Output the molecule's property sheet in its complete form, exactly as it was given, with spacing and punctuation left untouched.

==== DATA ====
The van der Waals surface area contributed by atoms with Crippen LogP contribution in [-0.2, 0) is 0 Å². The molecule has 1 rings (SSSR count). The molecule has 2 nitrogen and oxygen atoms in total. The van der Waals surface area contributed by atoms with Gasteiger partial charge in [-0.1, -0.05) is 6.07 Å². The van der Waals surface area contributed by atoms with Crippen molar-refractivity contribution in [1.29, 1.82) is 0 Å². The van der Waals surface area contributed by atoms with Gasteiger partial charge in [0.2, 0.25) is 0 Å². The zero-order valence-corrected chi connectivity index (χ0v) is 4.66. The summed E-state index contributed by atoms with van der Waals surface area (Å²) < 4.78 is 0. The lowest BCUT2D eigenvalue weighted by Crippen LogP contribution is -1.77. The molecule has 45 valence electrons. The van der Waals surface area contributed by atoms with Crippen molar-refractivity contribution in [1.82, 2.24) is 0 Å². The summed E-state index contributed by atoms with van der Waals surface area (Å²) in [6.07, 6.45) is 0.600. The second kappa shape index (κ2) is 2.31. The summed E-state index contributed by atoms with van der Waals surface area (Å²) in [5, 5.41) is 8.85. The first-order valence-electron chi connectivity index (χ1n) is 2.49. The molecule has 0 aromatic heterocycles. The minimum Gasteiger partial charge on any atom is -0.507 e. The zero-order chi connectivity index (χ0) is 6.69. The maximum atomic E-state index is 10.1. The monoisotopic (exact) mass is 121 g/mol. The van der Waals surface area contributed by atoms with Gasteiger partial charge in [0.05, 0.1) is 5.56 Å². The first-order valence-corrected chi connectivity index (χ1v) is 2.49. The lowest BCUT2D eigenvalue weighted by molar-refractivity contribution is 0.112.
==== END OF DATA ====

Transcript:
The van der Waals surface area contributed by atoms with Crippen LogP contribution in [-0.2, 0) is 0 Å². The molecule has 1 rings (SSSR count). The molecule has 2 nitrogen and oxygen atoms in total. The van der Waals surface area contributed by atoms with Gasteiger partial charge in [-0.1, -0.05) is 6.07 Å². The van der Waals surface area contributed by atoms with Crippen molar-refractivity contribution in [1.29, 1.82) is 0 Å². The van der Waals surface area contributed by atoms with Gasteiger partial charge in [0.2, 0.25) is 0 Å². The zero-order valence-corrected chi connectivity index (χ0v) is 4.66. The summed E-state index contributed by atoms with van der Waals surface area (Å²) < 4.78 is 0. The lowest BCUT2D eigenvalue weighted by Crippen LogP contribution is -1.77. The molecule has 45 valence electrons. The van der Waals surface area contributed by atoms with Crippen molar-refractivity contribution in [1.82, 2.24) is 0 Å². The summed E-state index contributed by atoms with van der Waals surface area (Å²) in [6.07, 6.45) is 0.600. The second kappa shape index (κ2) is 2.31. The summed E-state index contributed by atoms with van der Waals surface area (Å²) in [5, 5.41) is 8.85. The first-order valence-electron chi connectivity index (χ1n) is 2.49. The molecule has 0 aromatic heterocycles. The minimum Gasteiger partial charge on any atom is -0.507 e. The zero-order chi connectivity index (χ0) is 6.69. The maximum atomic E-state index is 10.1. The monoisotopic (exact) mass is 121 g/mol. The van der Waals surface area contributed by atoms with Gasteiger partial charge in [0.05, 0.1) is 5.56 Å². The first-order valence-corrected chi connectivity index (χ1v) is 2.49. The lowest BCUT2D eigenvalue weighted by molar-refractivity contribution is 0.112.